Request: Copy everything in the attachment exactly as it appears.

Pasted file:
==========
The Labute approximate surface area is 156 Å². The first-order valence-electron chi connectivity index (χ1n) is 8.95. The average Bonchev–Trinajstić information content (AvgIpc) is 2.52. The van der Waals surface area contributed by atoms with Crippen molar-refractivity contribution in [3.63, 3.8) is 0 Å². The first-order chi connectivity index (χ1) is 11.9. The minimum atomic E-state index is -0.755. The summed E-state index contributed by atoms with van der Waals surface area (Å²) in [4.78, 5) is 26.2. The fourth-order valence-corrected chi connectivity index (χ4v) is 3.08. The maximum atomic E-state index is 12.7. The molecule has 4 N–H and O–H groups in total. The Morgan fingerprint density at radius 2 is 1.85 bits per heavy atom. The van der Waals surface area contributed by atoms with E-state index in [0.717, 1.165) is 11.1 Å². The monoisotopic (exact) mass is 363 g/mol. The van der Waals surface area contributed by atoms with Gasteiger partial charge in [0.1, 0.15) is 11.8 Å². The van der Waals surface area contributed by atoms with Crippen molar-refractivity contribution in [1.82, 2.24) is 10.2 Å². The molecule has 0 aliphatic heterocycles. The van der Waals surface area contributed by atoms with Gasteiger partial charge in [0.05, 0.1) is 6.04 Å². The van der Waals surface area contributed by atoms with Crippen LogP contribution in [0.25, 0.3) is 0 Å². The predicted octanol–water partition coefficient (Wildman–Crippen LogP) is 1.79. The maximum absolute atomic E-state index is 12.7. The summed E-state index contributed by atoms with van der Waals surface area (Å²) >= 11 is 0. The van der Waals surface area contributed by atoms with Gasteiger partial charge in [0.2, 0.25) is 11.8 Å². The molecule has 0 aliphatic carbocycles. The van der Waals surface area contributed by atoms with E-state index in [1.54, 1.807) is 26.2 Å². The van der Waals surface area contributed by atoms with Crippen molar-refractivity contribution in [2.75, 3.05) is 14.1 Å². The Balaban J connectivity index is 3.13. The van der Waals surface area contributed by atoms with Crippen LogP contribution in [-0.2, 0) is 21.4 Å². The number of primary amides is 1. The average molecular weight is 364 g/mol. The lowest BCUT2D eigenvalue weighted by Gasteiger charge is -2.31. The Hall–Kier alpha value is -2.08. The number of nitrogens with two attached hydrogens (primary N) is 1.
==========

The Labute approximate surface area is 156 Å². The first-order valence-electron chi connectivity index (χ1n) is 8.95. The average Bonchev–Trinajstić information content (AvgIpc) is 2.52. The van der Waals surface area contributed by atoms with Crippen molar-refractivity contribution in [3.63, 3.8) is 0 Å². The first-order chi connectivity index (χ1) is 11.9. The minimum atomic E-state index is -0.755. The summed E-state index contributed by atoms with van der Waals surface area (Å²) in [4.78, 5) is 26.2. The fourth-order valence-corrected chi connectivity index (χ4v) is 3.08. The maximum atomic E-state index is 12.7. The molecule has 4 N–H and O–H groups in total. The Morgan fingerprint density at radius 2 is 1.85 bits per heavy atom. The van der Waals surface area contributed by atoms with E-state index in [0.717, 1.165) is 11.1 Å². The monoisotopic (exact) mass is 363 g/mol. The van der Waals surface area contributed by atoms with Gasteiger partial charge in [0.1, 0.15) is 11.8 Å². The van der Waals surface area contributed by atoms with Crippen molar-refractivity contribution in [1.82, 2.24) is 10.2 Å². The molecule has 0 aliphatic heterocycles. The van der Waals surface area contributed by atoms with Gasteiger partial charge in [0.05, 0.1) is 6.04 Å². The van der Waals surface area contributed by atoms with Crippen LogP contribution in [0.25, 0.3) is 0 Å². The predicted octanol–water partition coefficient (Wildman–Crippen LogP) is 1.79. The maximum absolute atomic E-state index is 12.7. The summed E-state index contributed by atoms with van der Waals surface area (Å²) >= 11 is 0. The van der Waals surface area contributed by atoms with Gasteiger partial charge in [0.2, 0.25) is 11.8 Å². The molecule has 0 aliphatic carbocycles. The van der Waals surface area contributed by atoms with E-state index in [1.54, 1.807) is 26.2 Å². The van der Waals surface area contributed by atoms with Crippen molar-refractivity contribution in [2.75, 3.05) is 14.1 Å². The Balaban J connectivity index is 3.13. The van der Waals surface area contributed by atoms with Crippen LogP contribution in [-0.2, 0) is 21.4 Å². The number of primary amides is 1. The average molecular weight is 364 g/mol. The lowest BCUT2D eigenvalue weighted by Gasteiger charge is -2.31. The Hall–Kier alpha value is -2.08. The number of nitrogens with two attached hydrogens (primary N) is 1.